The Basic Types of Retirement Plans

Retirement plans have been front page news in the past few years, mostly in negative ways. Polaroid retirees watched their pensions disappear. Enron employees were prodded to put their retirement money into Enron stock, and you know what happened to that. Then there are General Motors's current problems.

If you're changing jobs, you'll want to know whether your prospective employer offers a traditional pension plan, a 401(k) plan, a 403(b) plan, a stock purchase plan and/or stock options. But it's never a good idea to base your job decisions on these free or cheap benefits, for the reasons noted above. They're usually cheaper for employers than increasing salaries, but they're riskier for you. However, they're part of your pay package and you need to calculate their impact.

Old-fashioned "defined benefit" pension plans
There aren't many of these any more except in government and old companies like GM, where people used to take jobs right from school and stay with them forever. They sound wonderful, but the Polaroid folks didn't think so when theirs went south. Yes, the plans are protected by the Pension Benefit Guaranty Corporation and regulated by ERISA, but protection is far from a hundred percent.

If all things are equal between two offers and one of them has a defined benefit plan to which you don't have to contribute, it's probably a plus. But don't take it to the bank.

401(k) and 403(b) plans
These are the most common form of retirement plans offered nowadays. (403(b)s are 401(k)s for non-profits.) They're good things because so much has been done to make them attractive taxwise. We all know that the money you deposit into them is tax-deferred. In other words, the amount is deducted from your taxable income. You'll be taxed when you take it out, which can be any time after age 59 1/2. When you take it out, you may be in a lower tax bracket. A chilling thought.

A less-noticed benefit is that when you invest in a mutual fund, any income the fund earns is taxable. You usually don't see that income, of course, because it stays in the fund; but you have to pay on it anyway. The interest and dividends that pile up in a 401(k) build up tax-free, and that means there's more of it every year to get interest and dividends on.

Most 401(k)s offer a choice of mutual funds, and sometimes government securities and-this is what happened at Enron-company stock. You can move your money around among the funds fairly often, just as you'd do with your independent investments.

If your employer matches contributions to the 401(k) it's a no-brainer to contribute to the limit of what it matches. That's free money. Many employers match half the contribution, and all of them limit the amount they'll match. A typical half-matching deal: The employer will match half your contributions up to eight percent. So if you contribute six percent it'll match three percent, if you contribute eight percent it'll match four percent, and if you put in twelve percent it'll still match four percent.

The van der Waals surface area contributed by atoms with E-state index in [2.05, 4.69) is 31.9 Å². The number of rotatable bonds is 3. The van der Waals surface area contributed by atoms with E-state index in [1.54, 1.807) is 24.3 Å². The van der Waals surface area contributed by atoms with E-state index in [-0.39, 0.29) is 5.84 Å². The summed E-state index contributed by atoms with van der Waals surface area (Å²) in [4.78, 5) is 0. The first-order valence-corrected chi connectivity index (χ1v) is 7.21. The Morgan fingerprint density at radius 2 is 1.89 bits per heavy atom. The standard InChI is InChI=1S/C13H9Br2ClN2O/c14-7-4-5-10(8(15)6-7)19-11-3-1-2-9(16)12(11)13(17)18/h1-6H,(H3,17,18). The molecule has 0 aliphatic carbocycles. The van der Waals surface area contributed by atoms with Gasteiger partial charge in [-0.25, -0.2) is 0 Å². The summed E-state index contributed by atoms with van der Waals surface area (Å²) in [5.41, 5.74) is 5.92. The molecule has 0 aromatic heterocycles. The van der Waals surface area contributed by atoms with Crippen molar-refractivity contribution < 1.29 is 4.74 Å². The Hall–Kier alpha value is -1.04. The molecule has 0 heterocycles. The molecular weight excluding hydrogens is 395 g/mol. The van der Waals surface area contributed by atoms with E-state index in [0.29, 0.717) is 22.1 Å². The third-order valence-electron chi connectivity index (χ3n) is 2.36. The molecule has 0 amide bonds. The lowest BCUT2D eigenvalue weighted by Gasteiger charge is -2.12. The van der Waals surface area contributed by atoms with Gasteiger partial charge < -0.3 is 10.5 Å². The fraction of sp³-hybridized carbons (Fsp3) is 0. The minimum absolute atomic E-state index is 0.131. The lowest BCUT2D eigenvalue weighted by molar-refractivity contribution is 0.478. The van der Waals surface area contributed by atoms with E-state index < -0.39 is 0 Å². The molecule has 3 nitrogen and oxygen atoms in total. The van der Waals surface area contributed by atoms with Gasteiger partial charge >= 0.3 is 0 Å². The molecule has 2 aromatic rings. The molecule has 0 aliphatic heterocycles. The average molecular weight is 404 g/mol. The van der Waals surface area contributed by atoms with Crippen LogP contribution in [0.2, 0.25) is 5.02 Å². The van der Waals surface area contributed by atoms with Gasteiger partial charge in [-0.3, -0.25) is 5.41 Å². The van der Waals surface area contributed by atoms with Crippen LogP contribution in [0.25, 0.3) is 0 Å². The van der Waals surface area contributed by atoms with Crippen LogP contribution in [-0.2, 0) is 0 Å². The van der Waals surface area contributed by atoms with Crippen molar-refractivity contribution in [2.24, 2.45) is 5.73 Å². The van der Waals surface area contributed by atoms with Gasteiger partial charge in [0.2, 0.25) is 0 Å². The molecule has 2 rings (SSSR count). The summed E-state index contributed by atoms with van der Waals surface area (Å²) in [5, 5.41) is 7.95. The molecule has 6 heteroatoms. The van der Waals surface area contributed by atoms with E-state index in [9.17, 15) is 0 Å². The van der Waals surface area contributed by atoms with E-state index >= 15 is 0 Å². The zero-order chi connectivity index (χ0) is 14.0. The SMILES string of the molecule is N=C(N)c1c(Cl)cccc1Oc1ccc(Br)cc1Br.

The downside is that there's a tax penalty if you withdraw the money before you're 59 1/2. But-and this is another cool thing-you can often borrow money from your plan, subject to individual plan restrictions. Then when you repay the loan, the repayment-and the interest-goes right back into the 401(k). So you're borrowing from yourself instead of sending the money to a bank. Plans are portable; if you leave your employer you can roll them over into another 401(k) or an IRA, or keep them where they are. Do the math before you move your plan; sometimes the employer's contribution isn't vested, and thus can't go with you, until after a certain waiting period.

Some companies, although they're fewer since Enron, match contributions in company stock. You want to make sure you can get it out. See also below.

Stock plans
Stock options were big in the nineties, and haven't disappeared. If you're offered some as part of your salary package, say thank you and take them, but don't count them as part of your compensation. Stock options are cheap for employers, despite increased accounting regulation, for the simple reason that many of them become worthless before they can be exercised. It sounds great if the stock is at 15 and you're offered an option to buy a bunch at 17; but what if it goes down to 13? Also, it takes money to exercise stock options, and maybe you'd rather invest somewhere else. It's an old corporate canard that if employees invest in company stock they'll be able to reap the results of their work. Hey, if your salary can't let you do that, you need a higher salary.

Stock purchase plans can be a good deal, if you keep a close eye on them. Typically your employer deducts money from your paycheck to buy stock for you. The stock is purchased every six months, at up to a 15% discount from the lower of two prices: the beginning price of the six-month period and the ending price. Usually you can then turn around and sell the stock right away, probably without a brokerage fee. Of course, if you sell it you'll be taxed on your profit as income. If you keep it you have a shot at being taxed at the lower capital gains rate later.

My advice: Take the deal-it's more free money-but sell the shares immediately, except for whatever portion you would have bought anyway. So you're taxed. You've also received income. It's dangerous to have too much invested in any one stock, particularly that of your employer. If it goes, everything goes: your job, your savings-you know, the Enron thing.

The safest part of the deal. Make sure it's what you want, benefits or no benefits.

Article by Homesteader

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